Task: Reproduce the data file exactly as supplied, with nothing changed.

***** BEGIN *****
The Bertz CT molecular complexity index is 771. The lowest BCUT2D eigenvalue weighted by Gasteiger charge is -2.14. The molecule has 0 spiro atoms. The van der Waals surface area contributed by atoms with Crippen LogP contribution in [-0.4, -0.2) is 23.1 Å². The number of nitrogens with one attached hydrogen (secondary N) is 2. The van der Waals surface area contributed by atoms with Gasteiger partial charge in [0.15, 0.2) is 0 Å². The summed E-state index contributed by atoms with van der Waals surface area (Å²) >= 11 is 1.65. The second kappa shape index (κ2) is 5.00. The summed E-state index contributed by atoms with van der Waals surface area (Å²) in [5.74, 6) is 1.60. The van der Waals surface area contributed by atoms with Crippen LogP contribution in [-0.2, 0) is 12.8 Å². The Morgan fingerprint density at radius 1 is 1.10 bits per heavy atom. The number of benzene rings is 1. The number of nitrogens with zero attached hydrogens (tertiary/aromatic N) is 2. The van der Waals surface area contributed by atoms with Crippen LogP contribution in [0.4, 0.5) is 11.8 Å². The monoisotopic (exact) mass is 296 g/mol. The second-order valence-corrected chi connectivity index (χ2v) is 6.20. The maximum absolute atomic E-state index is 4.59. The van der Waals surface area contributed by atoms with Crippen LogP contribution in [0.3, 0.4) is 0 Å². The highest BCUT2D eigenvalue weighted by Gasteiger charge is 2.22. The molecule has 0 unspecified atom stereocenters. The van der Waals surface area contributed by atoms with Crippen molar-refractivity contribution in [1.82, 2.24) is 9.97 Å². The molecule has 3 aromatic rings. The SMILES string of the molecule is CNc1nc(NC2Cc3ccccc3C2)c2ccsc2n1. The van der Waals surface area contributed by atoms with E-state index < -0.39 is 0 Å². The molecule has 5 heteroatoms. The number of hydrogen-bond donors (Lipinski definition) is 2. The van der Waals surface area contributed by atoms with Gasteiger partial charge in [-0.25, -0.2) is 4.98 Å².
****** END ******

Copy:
The Bertz CT molecular complexity index is 771. The lowest BCUT2D eigenvalue weighted by Gasteiger charge is -2.14. The molecule has 0 spiro atoms. The van der Waals surface area contributed by atoms with Crippen LogP contribution in [-0.4, -0.2) is 23.1 Å². The number of nitrogens with one attached hydrogen (secondary N) is 2. The van der Waals surface area contributed by atoms with Gasteiger partial charge in [0.15, 0.2) is 0 Å². The summed E-state index contributed by atoms with van der Waals surface area (Å²) >= 11 is 1.65. The second kappa shape index (κ2) is 5.00. The summed E-state index contributed by atoms with van der Waals surface area (Å²) in [5.74, 6) is 1.60. The van der Waals surface area contributed by atoms with Crippen LogP contribution in [-0.2, 0) is 12.8 Å². The Morgan fingerprint density at radius 1 is 1.10 bits per heavy atom. The number of benzene rings is 1. The number of nitrogens with zero attached hydrogens (tertiary/aromatic N) is 2. The van der Waals surface area contributed by atoms with Crippen LogP contribution in [0.4, 0.5) is 11.8 Å². The monoisotopic (exact) mass is 296 g/mol. The second-order valence-corrected chi connectivity index (χ2v) is 6.20. The maximum absolute atomic E-state index is 4.59. The van der Waals surface area contributed by atoms with Crippen LogP contribution in [0.3, 0.4) is 0 Å². The highest BCUT2D eigenvalue weighted by Gasteiger charge is 2.22. The molecule has 0 unspecified atom stereocenters. The van der Waals surface area contributed by atoms with Crippen molar-refractivity contribution in [1.82, 2.24) is 9.97 Å². The molecule has 3 aromatic rings. The SMILES string of the molecule is CNc1nc(NC2Cc3ccccc3C2)c2ccsc2n1. The van der Waals surface area contributed by atoms with E-state index < -0.39 is 0 Å². The molecule has 5 heteroatoms. The number of hydrogen-bond donors (Lipinski definition) is 2. The van der Waals surface area contributed by atoms with Gasteiger partial charge in [-0.25, -0.2) is 4.98 Å².